3) Repeat on the top/right face. The top face should now be cut into quarters like a + sign.
4) Rotate the right face 45-degrees, then (like you did for the middle layer) cut down into the bit sticking out. Halfway through the cubie you should run into the cut from step 2 and 1/4 (by volume) of the cubie should come free.
5) Repeat by turning the front face 45-degrees and you're done.

Note that where you do the initial cuts in steps 2/3 depend on the relative sizes of your outer/inner cubies. Mine are almost exactly 2:1 so I just eyeball the mid point and use a file to make sure it's wide enough. Also, this ratio determines how much of the cubies actually needs to be removed while cutting with a face turned 45-degrees. I probably allowed 0.5mm of leeway to leave more plastic on the cut-down pieces, then used a file to ensure that the cut-outs left a smooth track.

I frequently disassembled and reassembled the kernel during the process to make sure the corners were oriented as I wanted (with a solid bottom face), but the cuts were made with it together.

>> On the kernel for the 3x3x2, did you glue one of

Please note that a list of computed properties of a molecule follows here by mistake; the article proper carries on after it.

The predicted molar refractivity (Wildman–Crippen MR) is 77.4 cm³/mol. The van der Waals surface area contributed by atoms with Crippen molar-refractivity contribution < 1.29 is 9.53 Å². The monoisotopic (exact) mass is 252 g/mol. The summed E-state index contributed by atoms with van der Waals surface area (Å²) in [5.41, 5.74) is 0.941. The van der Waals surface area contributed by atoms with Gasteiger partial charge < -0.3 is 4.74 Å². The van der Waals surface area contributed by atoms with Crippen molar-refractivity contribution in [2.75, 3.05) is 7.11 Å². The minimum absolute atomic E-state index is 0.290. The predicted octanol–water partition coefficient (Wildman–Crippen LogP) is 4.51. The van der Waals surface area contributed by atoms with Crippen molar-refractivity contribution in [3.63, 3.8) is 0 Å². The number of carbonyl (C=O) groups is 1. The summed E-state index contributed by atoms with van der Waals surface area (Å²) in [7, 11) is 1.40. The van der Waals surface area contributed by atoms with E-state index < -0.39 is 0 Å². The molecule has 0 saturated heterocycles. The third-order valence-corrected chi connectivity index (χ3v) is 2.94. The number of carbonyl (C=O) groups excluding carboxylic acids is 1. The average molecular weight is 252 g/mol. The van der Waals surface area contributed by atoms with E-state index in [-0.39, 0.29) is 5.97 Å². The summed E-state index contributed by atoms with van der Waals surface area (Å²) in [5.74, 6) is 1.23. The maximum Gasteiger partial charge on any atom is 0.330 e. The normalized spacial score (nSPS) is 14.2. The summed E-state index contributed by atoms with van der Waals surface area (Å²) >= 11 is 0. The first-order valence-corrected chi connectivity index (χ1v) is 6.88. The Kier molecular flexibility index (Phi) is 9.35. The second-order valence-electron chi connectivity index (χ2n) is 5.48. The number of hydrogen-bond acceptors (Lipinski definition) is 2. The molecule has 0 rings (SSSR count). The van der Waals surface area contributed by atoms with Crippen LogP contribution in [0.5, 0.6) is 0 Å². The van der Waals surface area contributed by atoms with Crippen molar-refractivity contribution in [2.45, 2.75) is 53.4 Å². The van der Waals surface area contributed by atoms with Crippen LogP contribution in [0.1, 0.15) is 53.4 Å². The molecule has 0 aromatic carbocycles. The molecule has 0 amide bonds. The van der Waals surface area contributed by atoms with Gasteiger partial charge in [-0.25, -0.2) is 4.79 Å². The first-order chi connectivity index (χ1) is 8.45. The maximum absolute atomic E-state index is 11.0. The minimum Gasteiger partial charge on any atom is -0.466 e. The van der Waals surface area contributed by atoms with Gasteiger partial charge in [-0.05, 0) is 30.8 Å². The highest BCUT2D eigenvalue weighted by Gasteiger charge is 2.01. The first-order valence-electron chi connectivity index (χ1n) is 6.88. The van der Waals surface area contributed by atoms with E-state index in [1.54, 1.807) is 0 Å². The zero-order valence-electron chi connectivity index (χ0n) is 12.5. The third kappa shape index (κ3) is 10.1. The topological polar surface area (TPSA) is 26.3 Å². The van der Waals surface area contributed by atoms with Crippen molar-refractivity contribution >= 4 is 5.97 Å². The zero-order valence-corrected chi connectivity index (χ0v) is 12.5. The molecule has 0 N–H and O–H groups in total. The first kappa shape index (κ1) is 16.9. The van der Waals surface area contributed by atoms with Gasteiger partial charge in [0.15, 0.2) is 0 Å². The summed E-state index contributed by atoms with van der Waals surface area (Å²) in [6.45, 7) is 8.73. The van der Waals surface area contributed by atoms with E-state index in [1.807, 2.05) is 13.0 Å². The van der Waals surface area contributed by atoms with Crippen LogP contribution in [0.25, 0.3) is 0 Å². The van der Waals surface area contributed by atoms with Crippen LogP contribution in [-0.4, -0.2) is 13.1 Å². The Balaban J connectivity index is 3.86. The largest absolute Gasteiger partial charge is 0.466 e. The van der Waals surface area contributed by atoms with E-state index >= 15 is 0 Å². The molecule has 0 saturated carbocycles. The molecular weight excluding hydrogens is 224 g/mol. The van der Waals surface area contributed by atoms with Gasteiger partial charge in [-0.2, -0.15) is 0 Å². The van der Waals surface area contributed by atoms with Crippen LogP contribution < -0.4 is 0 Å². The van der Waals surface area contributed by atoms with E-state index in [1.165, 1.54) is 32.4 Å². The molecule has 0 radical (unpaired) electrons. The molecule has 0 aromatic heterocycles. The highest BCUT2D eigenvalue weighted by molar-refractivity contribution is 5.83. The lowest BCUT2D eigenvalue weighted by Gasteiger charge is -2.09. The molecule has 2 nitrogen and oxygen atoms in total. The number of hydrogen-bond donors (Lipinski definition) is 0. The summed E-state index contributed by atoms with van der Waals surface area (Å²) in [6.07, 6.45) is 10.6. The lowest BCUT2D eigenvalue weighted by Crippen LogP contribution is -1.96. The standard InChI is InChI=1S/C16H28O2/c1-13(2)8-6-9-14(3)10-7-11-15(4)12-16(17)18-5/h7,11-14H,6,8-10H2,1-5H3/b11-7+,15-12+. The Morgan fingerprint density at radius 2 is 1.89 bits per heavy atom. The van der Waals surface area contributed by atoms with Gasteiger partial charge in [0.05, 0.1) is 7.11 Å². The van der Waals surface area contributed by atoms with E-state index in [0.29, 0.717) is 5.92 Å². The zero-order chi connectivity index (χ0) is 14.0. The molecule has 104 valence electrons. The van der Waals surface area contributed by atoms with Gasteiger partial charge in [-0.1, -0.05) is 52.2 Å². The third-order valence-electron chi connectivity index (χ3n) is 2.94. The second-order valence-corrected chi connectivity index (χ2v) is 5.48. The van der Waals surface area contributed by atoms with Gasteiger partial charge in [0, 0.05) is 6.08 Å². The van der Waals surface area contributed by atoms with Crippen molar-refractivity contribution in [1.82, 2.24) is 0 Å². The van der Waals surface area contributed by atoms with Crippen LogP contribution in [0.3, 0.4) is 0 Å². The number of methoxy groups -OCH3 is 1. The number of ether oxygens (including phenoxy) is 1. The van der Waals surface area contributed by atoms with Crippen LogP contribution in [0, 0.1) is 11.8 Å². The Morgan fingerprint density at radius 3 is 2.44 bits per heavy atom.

>> the top edges to the side center as Dieter Gebhardt
>> described, to prevent the middle layer from jamming
>> the puzzle?

Yes. I was following those instructions for the most part, but given the relative size of the inner/outer cubies I was using, a more elaborate kernel was called for.

>> Can the puzzles be disassembled once they are
>> completed?

I am not sure and honestly don't want to risk it unless I have to. It really depends on the strength of the epoxy bonds. For the 3x3x2 the usual trick of a half-rotation of one layer followed by prying up an edge should work if you know which layer is not coupled to the middle layer. I assembled the last piece by gluing it into place rather than snapping it in.

For the 2x2x3 the same trick should work but the outer edge cubies are very loosely connected to the inner edge cubies so it is more likely that the epoxy would snap unless you could work a knife through the gap into the kernel blindly. In this case, though, I did assemble the completed puzzle by snapping the last piece into place.